18 DISCUSSION & RECOMMENDATIONS Of those respondents who have undergone HIV testing since the National HIV Testing Policy 2006 came into effect, a high proportion of respondents to the HIV Futures Six Survey report undergoing a detailed post-test discussion (76.3%); while, a significantly lower proportion report undergoing a detailed pre-test discussion (25.7%). The reasons for the low reported incidence of a pre-test discussion are unknown. Further investigation of the reasons for not engaging in a detailed pre-test discussion prior to HIV testing is warranted. It is possible that factors such as provider burden, a high level of client knowledge about testing and providers not wanting to overwhelm clients with too much information may explain the low reported incidence of a pre-test discussion. Any investigation of the reasons for not engaging in a pretest discussion and the content of the discussion should consider the perspective of the client as well as the provider and should also incorporate an assessment of whether the client was satisfied with the level of information provided, even if they did not report engaging in a detailed pre-test discussion. The most commonly reported reasons for undergoing HIV testing were becoming ill, routine health screening and a particular risk episode. Over time, the proportion of respondents reporting testing due to becoming ill or as part of routine health screening has increased. Some differences were also observed in the reasons for testing according to the main subpopulations of PLHIV (MSM, heterosexual men and women). Barriers to HIV testing included social, psychological and some structural barriers. Social barriers included needing to tell sexual partners of their status and fear of others finding out about the testing. Psychological barriers included the perceived consequences of testing positive and generalised anxiety and embarrassment about testing. Structural barriers included having to return for the test result, finding time to get tested and knowing where to go to get tested. Continuing to address the stigma associated with HIV and being deemed an at risk population, and the convenience of HIV testing are likely to be important for ensuring high HIV testing rates. In particular, rapid HIV testing is likely to overcome some of the structural barriers associated with HIV testing. The current guidelines do to some extent address the convenience of testing by allowing flexibility in how the post-test discussion is conducted for HIV-negative individuals. Continuing to provide information about the management of HIV infection to the general population is also likely to be important for addressing psychological barriers to HIV testing. The Australian Research Centre in Sex, Health and Society Page 18 of 20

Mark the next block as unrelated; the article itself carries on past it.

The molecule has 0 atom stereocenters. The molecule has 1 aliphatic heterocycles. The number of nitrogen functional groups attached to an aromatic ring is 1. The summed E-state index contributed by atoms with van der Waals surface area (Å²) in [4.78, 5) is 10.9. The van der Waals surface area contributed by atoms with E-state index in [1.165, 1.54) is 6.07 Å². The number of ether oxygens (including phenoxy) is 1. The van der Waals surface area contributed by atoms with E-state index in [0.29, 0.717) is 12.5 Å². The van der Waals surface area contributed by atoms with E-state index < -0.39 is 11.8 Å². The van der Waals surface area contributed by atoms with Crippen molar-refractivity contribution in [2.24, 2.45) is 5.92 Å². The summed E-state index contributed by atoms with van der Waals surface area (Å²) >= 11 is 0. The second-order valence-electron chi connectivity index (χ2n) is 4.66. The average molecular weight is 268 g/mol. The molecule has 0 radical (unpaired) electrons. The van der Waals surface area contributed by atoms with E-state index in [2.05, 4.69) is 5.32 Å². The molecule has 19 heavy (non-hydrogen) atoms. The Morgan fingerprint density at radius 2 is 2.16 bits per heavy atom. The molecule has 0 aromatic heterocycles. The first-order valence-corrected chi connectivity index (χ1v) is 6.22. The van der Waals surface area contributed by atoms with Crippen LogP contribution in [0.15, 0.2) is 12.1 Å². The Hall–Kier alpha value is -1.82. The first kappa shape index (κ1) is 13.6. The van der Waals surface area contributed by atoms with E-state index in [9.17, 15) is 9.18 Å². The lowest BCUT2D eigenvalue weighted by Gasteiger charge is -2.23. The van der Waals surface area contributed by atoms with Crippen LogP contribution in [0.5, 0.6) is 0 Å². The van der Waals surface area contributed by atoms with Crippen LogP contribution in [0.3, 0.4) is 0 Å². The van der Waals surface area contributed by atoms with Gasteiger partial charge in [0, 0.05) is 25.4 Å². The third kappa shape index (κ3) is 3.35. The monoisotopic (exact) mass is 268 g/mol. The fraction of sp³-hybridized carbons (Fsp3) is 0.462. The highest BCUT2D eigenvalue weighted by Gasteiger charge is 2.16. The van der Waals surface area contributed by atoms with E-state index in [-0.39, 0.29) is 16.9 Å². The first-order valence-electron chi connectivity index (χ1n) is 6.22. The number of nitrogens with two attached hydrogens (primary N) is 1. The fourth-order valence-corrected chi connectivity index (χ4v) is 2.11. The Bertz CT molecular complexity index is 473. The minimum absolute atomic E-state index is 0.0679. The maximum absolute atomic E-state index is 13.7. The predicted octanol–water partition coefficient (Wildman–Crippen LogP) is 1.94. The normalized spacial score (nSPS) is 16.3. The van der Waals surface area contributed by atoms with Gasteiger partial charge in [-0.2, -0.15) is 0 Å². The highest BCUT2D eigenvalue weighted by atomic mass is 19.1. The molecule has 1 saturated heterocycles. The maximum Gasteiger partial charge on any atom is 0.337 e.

19 Overall, the guidelines for pre-test and post-test discussions set out in the National HIV Testing Policy 2006 are reasonable and in our opinion necessary for ensuring those undergoing testing have a clear understanding of the risks of HIV transmission, how HIV testing works and their rights in undergoing testing and particularly if they test positive. The Australian Research Centre in Sex, Health and Society Page 19 of 20

20 REFERENCES 1. Department of Health and Ageing, National HIV Testing Policy , Department of Health and Ageing, Commonwealth of Australia. 2. ANCARD/IGCARD, HIV Testing Policy. 1998, Australian National Council on AIDS and Related Diseases/Intergovernmental Committee on AIDS and Related Diseases. 3. Grierson, J.G., et al., HIV Futures 6: Making Positive Lives Count, in Monograph Series Number , The Australian Research Centre in Sex, Health and Society, Latrobe University: Melbourne, Australia. 4. National Centre in HIV Epidemiology and Clinical Research, HIV/AIDS, viral hepatitis and sexually transmissible infections in Australia Annual Surveillance Report , National Centre in HIV Epidemiology and Clinical Research, The University of New South Wales Sydney, NSW. 5. Grierson, J. and R. Thorpe, Social Research Report on the Check-It-Out Campaign. 2006, Australian Research Centre in Sex, Health and Society, La Trobe University. The Australian Research Centre in Sex, Health and Society Page 20 of 20